Coherent Showers in Decays of Coloured Resonances

Tue, 23/07/2019 - 04:03

by: Brooks, Helen
We present a new approach to coherent parton showers in the decays of coloured resonances, based on the notion of ``resonance-final'' (RF) QCD antennae. A full set of mass- and helicity-dependent $2\to 3$ antenna functions are defined, with the additional requirement of positivity over the respective branching phase spaces. Their singularity structure is identical to that of initial-final (IF) antennae in $2\to N$ hard processes (once mass terms associated with the incoming legs are allowed for), but the phase-space factorisations are different. The consequent radiation patterns respect QCD coherence (at leading colour) and reduce to DGLAP and eikonal kernels in the respective collinear and soft limits. The main novelty in the phase-space factorisation is that branchings in RF antennae impart a collective recoil to the other partons within the same decay system. An explicit implementation of these ideas, based on the Sudakov veto algorithm, is provided in the VINCIA antenna-shower plug-in to the PYTHIA 8 Monte Carlo event generator. We apply our formalism, matched to next-to-leading order accuracy using POWHEG, to top quark production at the LHC, and investigate implications for direct measurement of the top quark mass. Finally, we make recommendations for assessing theoretical uncertainties arising from parton showers in this context.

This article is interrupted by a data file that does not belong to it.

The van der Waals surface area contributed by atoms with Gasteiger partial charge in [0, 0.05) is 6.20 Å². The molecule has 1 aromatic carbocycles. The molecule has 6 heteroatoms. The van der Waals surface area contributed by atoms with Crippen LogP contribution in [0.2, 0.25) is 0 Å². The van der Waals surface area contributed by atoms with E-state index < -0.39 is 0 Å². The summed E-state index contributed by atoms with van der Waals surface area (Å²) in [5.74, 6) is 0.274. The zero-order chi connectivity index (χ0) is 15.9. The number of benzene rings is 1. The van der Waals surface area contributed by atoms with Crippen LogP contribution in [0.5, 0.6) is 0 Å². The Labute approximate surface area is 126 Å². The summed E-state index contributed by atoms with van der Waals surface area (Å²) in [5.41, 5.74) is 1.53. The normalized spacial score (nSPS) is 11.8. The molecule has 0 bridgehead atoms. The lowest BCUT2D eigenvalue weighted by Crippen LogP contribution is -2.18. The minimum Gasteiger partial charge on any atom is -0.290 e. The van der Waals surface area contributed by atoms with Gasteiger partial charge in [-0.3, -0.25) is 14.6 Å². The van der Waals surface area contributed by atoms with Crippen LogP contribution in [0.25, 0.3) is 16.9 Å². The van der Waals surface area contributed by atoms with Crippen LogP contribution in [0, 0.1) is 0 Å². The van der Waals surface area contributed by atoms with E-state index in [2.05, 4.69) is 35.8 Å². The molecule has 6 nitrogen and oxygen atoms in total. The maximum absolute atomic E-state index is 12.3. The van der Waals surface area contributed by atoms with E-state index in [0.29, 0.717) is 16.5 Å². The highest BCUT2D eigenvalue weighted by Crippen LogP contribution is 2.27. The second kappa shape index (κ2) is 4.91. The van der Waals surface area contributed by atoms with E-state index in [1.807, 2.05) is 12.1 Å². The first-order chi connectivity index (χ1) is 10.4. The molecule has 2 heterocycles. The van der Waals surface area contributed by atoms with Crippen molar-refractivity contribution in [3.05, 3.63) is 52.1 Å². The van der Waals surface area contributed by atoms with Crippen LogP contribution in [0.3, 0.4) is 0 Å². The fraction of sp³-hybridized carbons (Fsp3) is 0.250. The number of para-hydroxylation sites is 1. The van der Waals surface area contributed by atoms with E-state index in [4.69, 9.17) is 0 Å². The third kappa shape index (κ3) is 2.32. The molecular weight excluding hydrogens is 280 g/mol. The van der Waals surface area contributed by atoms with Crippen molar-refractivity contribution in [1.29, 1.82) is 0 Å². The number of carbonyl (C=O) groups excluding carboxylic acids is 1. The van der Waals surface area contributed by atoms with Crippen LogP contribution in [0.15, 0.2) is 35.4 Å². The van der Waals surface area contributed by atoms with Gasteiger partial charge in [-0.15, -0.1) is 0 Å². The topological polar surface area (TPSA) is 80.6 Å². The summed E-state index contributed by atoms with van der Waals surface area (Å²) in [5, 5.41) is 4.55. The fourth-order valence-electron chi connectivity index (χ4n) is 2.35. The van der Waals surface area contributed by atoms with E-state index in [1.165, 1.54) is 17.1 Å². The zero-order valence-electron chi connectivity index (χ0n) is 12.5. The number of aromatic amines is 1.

Fitting the Strong Coupling Constant with Soft-Drop Thrust

Wed, 26/06/2019 - 03:57

by: Marzani, Simone